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How to Craft Your Own Spicy Cocktails at Home

Warmer weather means music festivals, pool parties, beaches, and road trips. It’s also a great time to spice up your drink: a hint of heat makes gin, beer, and tequila cocktails feel even more refreshing and creative.

Image used with permission by copyright holder

While micheladas, Bloody Marys, and even margaritas are are practically begging for a little Tabasco or sliced jalapeños, why limit yourself? I recently had the opportunity to help judge 15 beautifully crafted spicy cocktails for the national finals of the Booze & Infuse competition at the annual NYC Hot Sauce Expo, an homage to all things capsaicin-driven. The variety of drinks — riffs on Martinis, Daiquiris, even Tiki themes — was astounding. “There’s so much more to spicy cocktails than a Bloody Mary,” says Hot Sauce Expo founder Lisa Seabury.

The Expo allows chili-heads the opportunity to sample hundreds of (mostly indie) labels, ranging from sweet to smokey to volcanic, at six cities throughout the country each year. The 15 finalists brought their A game, producing artful, well-balanced drinks under a 90-second speed clock in front of a crowd of about 1,000 hopped-up fans. “We’re like the Slayer concert of cocktail competitions,” Seabury jokes. The winner (New Jersey’s Carlos Ruiz for 2018) scored $5,000. The newest round of regionals are slated for in June at Chicago’s first Hot Sauce Expo.

Drinks are heating up at more buttoned-down spots as well. Liquid Lab, a New York-based cocktail consulting company, offers a very popular Tomato Basil Martini (recipe below) with touch of heat at its private events according to co-founder Parker Boase. At New York’s La Contenta Oeste, bar manager Alex Valencia offers up a wide range of agave-based cocktails all with extra heat. The Mayan (coconut-infused Milagro tequila, housemade corn purée and lime juice) features habanero bitters.

nyc hot sauce expo trophy
NYC Hot Sauce Expo/Facebook

“Hot sauce is a great way to balance out fruity cocktails and give them more depth,” says Boase. “With the martini, we experimented with a bunch of hot sauces, and Tabasco  worked the best. I personally put Sriracha  on all my food, but for this drink it was too mealy.”

Ready to get creative with your own spicy cocktails? Keep these tips in mind:

Each sauce is different: Anyone who’s tasted through the carousel of options at their local taqueria knows that hot sauces come in a wide range of flavor profiles. According to Boase, “vinegar-based sauces like Tabasco tend to go better with more savory cocktails, while richer sauces like Cholula  or Frank’s [Red Hot] work well with fruits like pineapple and watermelon.” Also consider texture (is it a smooth liquid or does it have chopped bits in it?), and any potential food allergies.

Think about making your own sauce: Get creative! Tailor it to your favorite drinks! According to our very own Steven John, it’s “laughably easy.”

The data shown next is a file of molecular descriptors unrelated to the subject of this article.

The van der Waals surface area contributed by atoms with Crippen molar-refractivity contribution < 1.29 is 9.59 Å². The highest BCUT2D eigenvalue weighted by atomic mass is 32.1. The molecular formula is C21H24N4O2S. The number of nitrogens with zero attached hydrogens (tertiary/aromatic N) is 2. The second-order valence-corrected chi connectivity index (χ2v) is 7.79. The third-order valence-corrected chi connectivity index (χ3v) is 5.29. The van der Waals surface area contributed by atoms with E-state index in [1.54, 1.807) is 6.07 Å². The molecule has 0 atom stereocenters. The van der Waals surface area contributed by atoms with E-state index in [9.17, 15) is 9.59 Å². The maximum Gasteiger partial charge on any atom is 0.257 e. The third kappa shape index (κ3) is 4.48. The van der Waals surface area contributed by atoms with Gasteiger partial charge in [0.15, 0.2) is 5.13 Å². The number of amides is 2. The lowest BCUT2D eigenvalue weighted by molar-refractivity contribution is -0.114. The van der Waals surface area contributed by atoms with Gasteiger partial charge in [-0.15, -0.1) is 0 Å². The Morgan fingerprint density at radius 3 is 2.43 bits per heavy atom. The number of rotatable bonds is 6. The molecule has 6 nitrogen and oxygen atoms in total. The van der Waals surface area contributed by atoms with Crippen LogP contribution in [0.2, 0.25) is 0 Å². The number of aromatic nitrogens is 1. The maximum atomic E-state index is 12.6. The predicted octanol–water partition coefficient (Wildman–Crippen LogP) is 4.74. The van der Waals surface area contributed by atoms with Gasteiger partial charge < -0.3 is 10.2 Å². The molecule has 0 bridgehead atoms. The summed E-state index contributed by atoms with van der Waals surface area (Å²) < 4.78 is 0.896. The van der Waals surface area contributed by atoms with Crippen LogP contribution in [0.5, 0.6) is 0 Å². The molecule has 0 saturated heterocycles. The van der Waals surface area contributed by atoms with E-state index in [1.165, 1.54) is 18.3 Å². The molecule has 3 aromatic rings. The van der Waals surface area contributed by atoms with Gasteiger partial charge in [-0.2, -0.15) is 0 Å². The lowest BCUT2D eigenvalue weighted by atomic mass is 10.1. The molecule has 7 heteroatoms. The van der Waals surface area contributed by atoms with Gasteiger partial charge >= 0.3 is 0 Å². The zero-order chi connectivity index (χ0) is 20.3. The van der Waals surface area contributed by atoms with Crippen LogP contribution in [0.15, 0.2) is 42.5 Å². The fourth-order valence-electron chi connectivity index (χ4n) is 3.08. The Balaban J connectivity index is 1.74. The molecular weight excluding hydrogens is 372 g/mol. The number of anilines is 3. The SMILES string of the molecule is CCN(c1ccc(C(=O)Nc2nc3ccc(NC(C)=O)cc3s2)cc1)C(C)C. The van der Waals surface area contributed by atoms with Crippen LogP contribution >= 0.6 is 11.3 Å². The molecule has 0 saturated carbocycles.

Fresh fruits and vegetables are a plus: Cucumber, tomato, watermelon, and pineapple all counterbalance heat nicely.

Spice can come from the booze: Many of the alcohol sponsors for NYC’s Hot Sauce Expo offered up spirits that bring their own heat. Fireball was there, natch. Tanteo Tequila has tasty jalapeño and habanero-infused expressions. And Rock’d, a new vodka (backed in part by Symphony X and Trans-Siberian Orchestra rocker vocalist Russell Allen), has a Sweet Ghost Pepper flavor. Rather than muddling jalapeños into, say, a Spicy Tequila Sunrise, you could use infused tequila. Ancho Reyes, a spicy-sweet Mexican liqueur made using dried poblano peppers, is another excellent means of turning your drink up to 11.

Spicy Tequila Sunrise/In The Raw

Consider other heat-inducers: Ginger, curry powder, fresh peppers, and black pepper all lend bite (and their own character) to a drink.

Don’t overdo it: You don’t want the sauce to overpower the drink. Treat it the way you would bitters, or an Islay whisky rinse/float. “I usually say less is more, when it comes to hot sauce,” says Boase. “Two or three dashes is usually enough.”

Don’t forget the ice cream: Especially while taste testing and experimenting. Sometimes even the most jaded chili-head faces a lingering pain that just won’t die. Good old vanilla ice cream is the best way to soothe a burning tongue. Added bonus: It’s ice cream!

Let’s get started with a simple recipe you can make at home:

Tomato Basil Martini

Image used with permission by copyright holder

(Created by Parker Boase, Liquid Lab, New York City)

  • 2 oz vodka
  • 1 oz lemon juice
  • 1/2 oz simple syrup
  • 4 grape tomatoes, sliced in half
  • 3 basil leaves
  • 2-3 dashes Tabasco (or similar sauce)
  • Pinch of salt

Method: In a cocktail shaker, muddle tomatoes, basil, and salt. Add the rest of the ingredients. Add ice, then shake and strain into a Martini or coupe glass. Garnish with a fresh basil leaf and grape tomato.

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Robert Haynes-Peterson
Robert Haynes-Peterson has been covering wine, spirits, cocktails, travel, and luxury lifestyle (you know, all the hard…
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